All last night I dreamed that all of my family were just floating through my house talking about bad weather and how they couldn’t sleep. And I was so stressed about how none of us were sleeping. Also I’m pretty sure one of my family members was ghost hunting. Anyway, I woke up super anxious from my sleep anxious that no one had slept, when really I slept but dreamed that I hadn’t.

I’m going to have a chat with my brain about how it is supposed to be on my side. It seems to have missed the memo.

I am not historically an anxious person. I have always been able to sleep, always been able to do what I need to do and shut down whatever part of the brain is supposed to remind you that things could be going wrong or may be about to be going on has always been something I could shut the door on. Or, at least I thought it was.

Since before quarantine, I’ve been learning to meditate and tune in to the part of my brain I tend to ignore.

I can be whiny, I can be a sad sack, but that part of me that worries has mostly been put into a straight jacket and kept in secure vault somewhere in my mind. It has, I know, always reminded me of its presence through dreams–but lately I’ve been letting it out during the day time. And what a time to be tuning into my intuitive future pacing mind. UGH.

It’s not been a great time. Or great for productivity. Or the trying not to feel overwhelmed.

But. I knew, before this, that my right brain was never very appreciative of the fact that I tended to take it out to do parlor tricks and then tuck it away again the second it became inconvenient. I am a person who has let my left brain be in charge for way too long.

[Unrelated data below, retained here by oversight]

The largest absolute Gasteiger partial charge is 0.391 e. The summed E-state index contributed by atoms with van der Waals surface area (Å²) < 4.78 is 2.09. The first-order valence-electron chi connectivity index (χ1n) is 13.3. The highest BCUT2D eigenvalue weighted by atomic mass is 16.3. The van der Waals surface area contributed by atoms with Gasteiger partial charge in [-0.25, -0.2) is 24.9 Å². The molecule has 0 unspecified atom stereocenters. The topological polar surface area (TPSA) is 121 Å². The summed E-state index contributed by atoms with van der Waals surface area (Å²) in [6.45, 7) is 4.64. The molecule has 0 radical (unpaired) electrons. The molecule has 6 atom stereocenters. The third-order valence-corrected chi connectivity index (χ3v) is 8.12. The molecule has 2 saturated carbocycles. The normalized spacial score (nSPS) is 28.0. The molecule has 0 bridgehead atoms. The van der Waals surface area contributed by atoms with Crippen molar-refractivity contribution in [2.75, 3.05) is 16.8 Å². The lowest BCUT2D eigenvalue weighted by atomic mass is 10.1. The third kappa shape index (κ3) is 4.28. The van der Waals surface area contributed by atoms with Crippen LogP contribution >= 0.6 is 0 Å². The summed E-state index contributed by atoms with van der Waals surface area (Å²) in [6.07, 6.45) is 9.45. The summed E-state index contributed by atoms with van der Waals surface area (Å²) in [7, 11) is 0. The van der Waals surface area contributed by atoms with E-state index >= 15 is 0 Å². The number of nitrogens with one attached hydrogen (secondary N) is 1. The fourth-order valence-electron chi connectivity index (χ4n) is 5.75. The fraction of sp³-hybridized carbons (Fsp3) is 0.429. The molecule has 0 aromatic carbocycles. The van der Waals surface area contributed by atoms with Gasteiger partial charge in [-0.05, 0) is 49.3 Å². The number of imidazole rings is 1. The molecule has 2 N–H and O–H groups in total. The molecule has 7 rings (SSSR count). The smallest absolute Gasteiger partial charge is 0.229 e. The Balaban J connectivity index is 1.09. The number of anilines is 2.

If that doesn’t make sense, you should check out this video here. Your right brain doesn’t know how to use words, but it absolutely can contain different information and motivations than your left brain. And it can contain feelings and frustrations your left brain is not interpreting correctly. Oh how I have betrayed and abandoned my right brain.

Right brain has taken the quarantine to show me this, which contrary to my productivity and success minded left brain, has meant slowing down to LISTEN more than to produce. Because it turns out, sometimes you need to take time to connect with yourself in truth before you can be effective.

I’ve needed this time out. And it’s killing me. Are we done yet? Have I successfully made peace with every piece of my fractured and over busy self yet? AM I WRITING LIKE A MASTER YET?

Buh. Blerg. I’m working on it. More meditation needed.

Anyway, does what I’m doing sound interesting and yet way too vague? Let me list some of my current goals and actual activities.

1. Learn to meditate with the Calm app!
2. Admit that I have procrastinated and avoided meditating way too often.
3. Downloaded the app “My Strength” to get help with depression, anxiety, and some goal mapping.
4. I set a goal to read 2 chapters a day. Since my current reading could never match pre-child days, my goals usually get too lofty and I burn out or avoid reading because I don’t have time to sit and read a book cover to cover like I used to. Yup. Nope. I can’t ignore the children for that long. 2 Chapters.
5. Letting my mind wander without direction or goal. This is different than meditating. I’m not trying to clear my mind. I’m trying to listen to it.